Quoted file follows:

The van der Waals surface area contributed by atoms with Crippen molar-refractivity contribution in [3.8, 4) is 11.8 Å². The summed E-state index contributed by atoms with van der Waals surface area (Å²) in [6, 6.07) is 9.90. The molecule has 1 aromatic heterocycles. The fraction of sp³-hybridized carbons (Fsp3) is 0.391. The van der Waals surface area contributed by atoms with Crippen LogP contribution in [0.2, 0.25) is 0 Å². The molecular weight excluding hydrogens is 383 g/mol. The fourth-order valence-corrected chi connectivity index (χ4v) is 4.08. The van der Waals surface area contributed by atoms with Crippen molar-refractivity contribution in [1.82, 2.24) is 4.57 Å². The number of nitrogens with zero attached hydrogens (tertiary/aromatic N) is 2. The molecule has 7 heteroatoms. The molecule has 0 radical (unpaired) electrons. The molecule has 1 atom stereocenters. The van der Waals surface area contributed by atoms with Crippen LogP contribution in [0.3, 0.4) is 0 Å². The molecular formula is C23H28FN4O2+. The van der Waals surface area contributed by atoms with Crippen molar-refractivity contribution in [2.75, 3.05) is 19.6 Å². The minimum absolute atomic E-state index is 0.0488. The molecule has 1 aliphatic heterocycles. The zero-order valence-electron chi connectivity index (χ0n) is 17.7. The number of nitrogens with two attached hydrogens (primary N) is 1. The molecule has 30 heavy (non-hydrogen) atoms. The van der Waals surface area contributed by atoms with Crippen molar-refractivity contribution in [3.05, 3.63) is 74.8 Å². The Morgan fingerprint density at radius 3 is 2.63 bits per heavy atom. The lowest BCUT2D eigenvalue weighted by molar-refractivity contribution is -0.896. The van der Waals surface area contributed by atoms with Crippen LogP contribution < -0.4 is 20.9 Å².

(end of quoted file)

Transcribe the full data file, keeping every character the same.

The van der Waals surface area contributed by atoms with Crippen molar-refractivity contribution in [3.8, 4) is 11.8 Å². The summed E-state index contributed by atoms with van der Waals surface area (Å²) in [6, 6.07) is 9.90. The molecule has 1 aromatic heterocycles. The fraction of sp³-hybridized carbons (Fsp3) is 0.391. The van der Waals surface area contributed by atoms with Crippen LogP contribution in [0.2, 0.25) is 0 Å². The molecular weight excluding hydrogens is 383 g/mol. The fourth-order valence-corrected chi connectivity index (χ4v) is 4.08. The van der Waals surface area contributed by atoms with Crippen molar-refractivity contribution in [1.82, 2.24) is 4.57 Å². The number of nitrogens with zero attached hydrogens (tertiary/aromatic N) is 2. The molecule has 7 heteroatoms. The molecule has 0 radical (unpaired) electrons. The molecule has 1 atom stereocenters. The van der Waals surface area contributed by atoms with Crippen LogP contribution in [0.3, 0.4) is 0 Å². The molecular formula is C23H28FN4O2+. The van der Waals surface area contributed by atoms with Crippen molar-refractivity contribution in [2.75, 3.05) is 19.6 Å². The minimum absolute atomic E-state index is 0.0488. The molecule has 1 aliphatic heterocycles. The zero-order valence-electron chi connectivity index (χ0n) is 17.7. The number of nitrogens with two attached hydrogens (primary N) is 1. The molecule has 30 heavy (non-hydrogen) atoms. The van der Waals surface area contributed by atoms with Crippen molar-refractivity contribution in [3.05, 3.63) is 74.8 Å². The Morgan fingerprint density at radius 3 is 2.63 bits per heavy atom. The lowest BCUT2D eigenvalue weighted by molar-refractivity contribution is -0.896. The van der Waals surface area contributed by atoms with Crippen LogP contribution < -0.4 is 20.9 Å².